Friday, March 7, 2014
Isabel Cochrane of Saco gets two distinct and opposite responses when she tells strangers the names of her sons.
Saco residents Isabel and Jeff Cochrane are big fans of baseball and the Red Sox, as evidenced by their memorabilia and the names they gave many of their children. Above are, from left: dad Jeff; sons Fenway Parke, 3, Jackson, 11, and Pedroia Wakefield, 2 months; daughter Cassidy, 15; son Griffey Junior, 19 months; and mom Isabel.
Gabe Souza/Staff Photographer
“Guys love them. Other moms usually hate them,” she said.
On Aug. 21, just in time for Boston’s playoff run, Cochrane and her husband, Jeff, both avid fans, named their son Pedroia Wakefield, after Red Sox second baseman Dustin Pedroia and former Sox pitcher Tim Wakefield.
They also have a son, Fenway Parke, named after the storied Red Sox ballpark. Two other sons have baseball names as well, although not Red Sox names. Griffey Junior Cochrane is named for former Seattle Mariners and Cincinnati Reds outfielder Ken Griffey Jr., who retired in 2010 after 22 pro seasons and had 630 career home runs to rank sixth all time.
Jeff Cochrane’s oldest son, Jackson, from a previous marriage, is named for Reggie Jackson, a Hall of Famer best known for his playoff success with the New York Yankees.
His daughter, Cassidy, also from his previous marriage, is the only Cochrane child who was spared a baseball name.
As the Red Sox shoot for their third World Series title in the last decade, the Cochranes will be among the many Mainers with strong interest in the outcome – and maybe more interest than most.
Some hardcore fans get tattoos to show their support. Many even pay tribute by naming their furry friends after players or teams. A survey of dog licenses in Greater Portland revealed dogs named Fenway, several named Remy – after former Red Sox player and current color commentator Jerry Remy – and even more named Brady, perhaps for New England Patriots quarterback Tom Brady.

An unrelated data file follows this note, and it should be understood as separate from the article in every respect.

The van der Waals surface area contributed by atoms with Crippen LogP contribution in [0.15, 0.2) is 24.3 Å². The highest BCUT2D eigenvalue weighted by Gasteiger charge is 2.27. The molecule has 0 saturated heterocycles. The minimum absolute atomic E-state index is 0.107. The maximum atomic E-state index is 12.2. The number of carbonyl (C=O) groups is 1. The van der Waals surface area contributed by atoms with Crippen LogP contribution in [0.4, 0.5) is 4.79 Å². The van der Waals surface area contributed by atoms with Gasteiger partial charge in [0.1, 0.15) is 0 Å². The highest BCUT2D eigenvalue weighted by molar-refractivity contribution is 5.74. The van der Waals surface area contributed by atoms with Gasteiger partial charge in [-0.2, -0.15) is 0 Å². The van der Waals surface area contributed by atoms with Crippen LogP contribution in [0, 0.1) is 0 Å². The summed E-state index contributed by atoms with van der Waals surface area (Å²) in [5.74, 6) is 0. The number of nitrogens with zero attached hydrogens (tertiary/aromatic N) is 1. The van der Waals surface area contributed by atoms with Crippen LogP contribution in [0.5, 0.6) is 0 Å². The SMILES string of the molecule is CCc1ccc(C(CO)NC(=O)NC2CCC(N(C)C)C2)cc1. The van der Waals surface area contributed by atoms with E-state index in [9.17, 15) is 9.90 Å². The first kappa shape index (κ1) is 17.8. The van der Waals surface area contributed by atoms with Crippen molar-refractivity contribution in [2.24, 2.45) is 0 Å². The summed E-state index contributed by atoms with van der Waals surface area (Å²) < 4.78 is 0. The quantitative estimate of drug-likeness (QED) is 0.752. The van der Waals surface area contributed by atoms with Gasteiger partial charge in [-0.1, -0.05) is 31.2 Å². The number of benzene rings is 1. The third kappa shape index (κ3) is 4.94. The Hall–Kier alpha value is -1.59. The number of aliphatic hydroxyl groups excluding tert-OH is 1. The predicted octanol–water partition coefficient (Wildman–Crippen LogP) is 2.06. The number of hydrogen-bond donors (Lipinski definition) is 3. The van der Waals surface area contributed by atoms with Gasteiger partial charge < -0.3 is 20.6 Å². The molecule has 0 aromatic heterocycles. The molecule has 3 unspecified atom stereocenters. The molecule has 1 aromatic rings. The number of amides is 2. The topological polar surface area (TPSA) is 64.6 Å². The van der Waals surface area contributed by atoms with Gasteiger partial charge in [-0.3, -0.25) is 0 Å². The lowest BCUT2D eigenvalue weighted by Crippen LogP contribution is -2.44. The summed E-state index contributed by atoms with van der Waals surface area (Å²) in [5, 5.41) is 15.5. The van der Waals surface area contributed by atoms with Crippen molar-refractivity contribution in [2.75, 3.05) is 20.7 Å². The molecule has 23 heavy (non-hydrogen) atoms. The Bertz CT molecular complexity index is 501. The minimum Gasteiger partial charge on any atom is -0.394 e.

If the Red Sox win the World Series again this year, there could be even more pets with player names. Xander may be the most popular, after 21-year-old rookie Xander Bogaerts, who has played his way into the Red Sox lineup and looks like he will be a star for years to come.
But naming children after players is a bigger commitment.
“My mother hated the names at first. She wanted something more traditional,” said Isabel Cochrane.
Cochrane didn’t grow up a Red Sox fan. She is originally from Brazil, where soccer, not baseball, is the national sport. But her husband is a huge fan, and so she became a huge fan. When it came time to naming her children, she didn’t have to be convinced.
“I love all the names,” she said. “Of course, the kids will probably sue us when they get older and try to change the names, but what kid doesn’t hate their name at some point?”
Fenway wasn’t the Cochranes’ first choice. Jeff wanted to go with Manny, after former Red Sox slugger Manny Ramirez, a crucial part of the 2004 and 2007 World Series teams. But after Ramirez was linked to performance-enhancing drugs, the Cochranes took Manny out of the lineup.
Whether their sons will grow up to be baseball fans is up in the air. Jackson, who is 11, plays Little League and loves watching baseball, but the other three sons are too young, Cochrane said.
Although many families are losing interest in baseball – World Series viewership has declined steeply and the median age is 53 – the Cochranes remain diehard. They’ll be watching Game 6 on Wednesday night – and Game 7 on Thursday, if necessary.
And although they don’t have any plans at the moment, if they do decide to have another child, they’ll have plenty of names to choose from.
Eric Russell can be contacted at 791-6344 or at:email@example.comTwitter: @PPHEricRussell